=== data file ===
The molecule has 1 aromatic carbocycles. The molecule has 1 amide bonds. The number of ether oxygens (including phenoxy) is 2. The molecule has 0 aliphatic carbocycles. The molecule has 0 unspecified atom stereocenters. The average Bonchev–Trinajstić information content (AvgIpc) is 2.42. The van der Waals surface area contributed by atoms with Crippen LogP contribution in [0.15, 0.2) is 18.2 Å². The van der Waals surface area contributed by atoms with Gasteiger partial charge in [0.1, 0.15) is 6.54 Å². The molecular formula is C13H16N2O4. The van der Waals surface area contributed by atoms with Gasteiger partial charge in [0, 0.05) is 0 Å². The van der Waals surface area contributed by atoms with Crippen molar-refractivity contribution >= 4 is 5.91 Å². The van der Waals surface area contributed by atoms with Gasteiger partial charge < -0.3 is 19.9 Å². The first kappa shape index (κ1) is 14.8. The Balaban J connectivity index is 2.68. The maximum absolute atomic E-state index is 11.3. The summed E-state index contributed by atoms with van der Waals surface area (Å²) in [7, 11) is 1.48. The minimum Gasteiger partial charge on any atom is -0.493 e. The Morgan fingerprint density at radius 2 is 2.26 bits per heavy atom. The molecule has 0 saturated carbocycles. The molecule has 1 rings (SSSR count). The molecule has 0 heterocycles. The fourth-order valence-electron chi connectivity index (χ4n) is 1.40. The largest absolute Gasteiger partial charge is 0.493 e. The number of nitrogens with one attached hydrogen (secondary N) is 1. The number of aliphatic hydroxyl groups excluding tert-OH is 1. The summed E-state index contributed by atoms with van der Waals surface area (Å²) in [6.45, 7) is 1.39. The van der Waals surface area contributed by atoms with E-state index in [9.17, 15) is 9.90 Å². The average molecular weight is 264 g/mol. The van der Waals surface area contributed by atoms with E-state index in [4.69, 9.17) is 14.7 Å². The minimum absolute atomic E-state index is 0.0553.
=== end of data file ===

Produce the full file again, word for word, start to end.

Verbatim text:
The molecule has 1 aromatic carbocycles. The molecule has 1 amide bonds. The number of ether oxygens (including phenoxy) is 2. The molecule has 0 aliphatic carbocycles. The molecule has 0 unspecified atom stereocenters. The average Bonchev–Trinajstić information content (AvgIpc) is 2.42. The van der Waals surface area contributed by atoms with Crippen LogP contribution in [0.15, 0.2) is 18.2 Å². The van der Waals surface area contributed by atoms with Gasteiger partial charge in [0.1, 0.15) is 6.54 Å². The molecular formula is C13H16N2O4. The van der Waals surface area contributed by atoms with Gasteiger partial charge in [0, 0.05) is 0 Å². The van der Waals surface area contributed by atoms with Crippen molar-refractivity contribution >= 4 is 5.91 Å². The van der Waals surface area contributed by atoms with Gasteiger partial charge < -0.3 is 19.9 Å². The first kappa shape index (κ1) is 14.8. The Balaban J connectivity index is 2.68. The maximum absolute atomic E-state index is 11.3. The summed E-state index contributed by atoms with van der Waals surface area (Å²) in [7, 11) is 1.48. The minimum Gasteiger partial charge on any atom is -0.493 e. The Morgan fingerprint density at radius 2 is 2.26 bits per heavy atom. The molecule has 0 saturated carbocycles. The molecule has 1 rings (SSSR count). The molecule has 0 heterocycles. The fourth-order valence-electron chi connectivity index (χ4n) is 1.40. The largest absolute Gasteiger partial charge is 0.493 e. The number of nitrogens with one attached hydrogen (secondary N) is 1. The number of aliphatic hydroxyl groups excluding tert-OH is 1. The summed E-state index contributed by atoms with van der Waals surface area (Å²) in [6.45, 7) is 1.39. The van der Waals surface area contributed by atoms with E-state index in [9.17, 15) is 9.90 Å². The average molecular weight is 264 g/mol. The van der Waals surface area contributed by atoms with E-state index in [4.69, 9.17) is 14.7 Å². The minimum absolute atomic E-state index is 0.0553.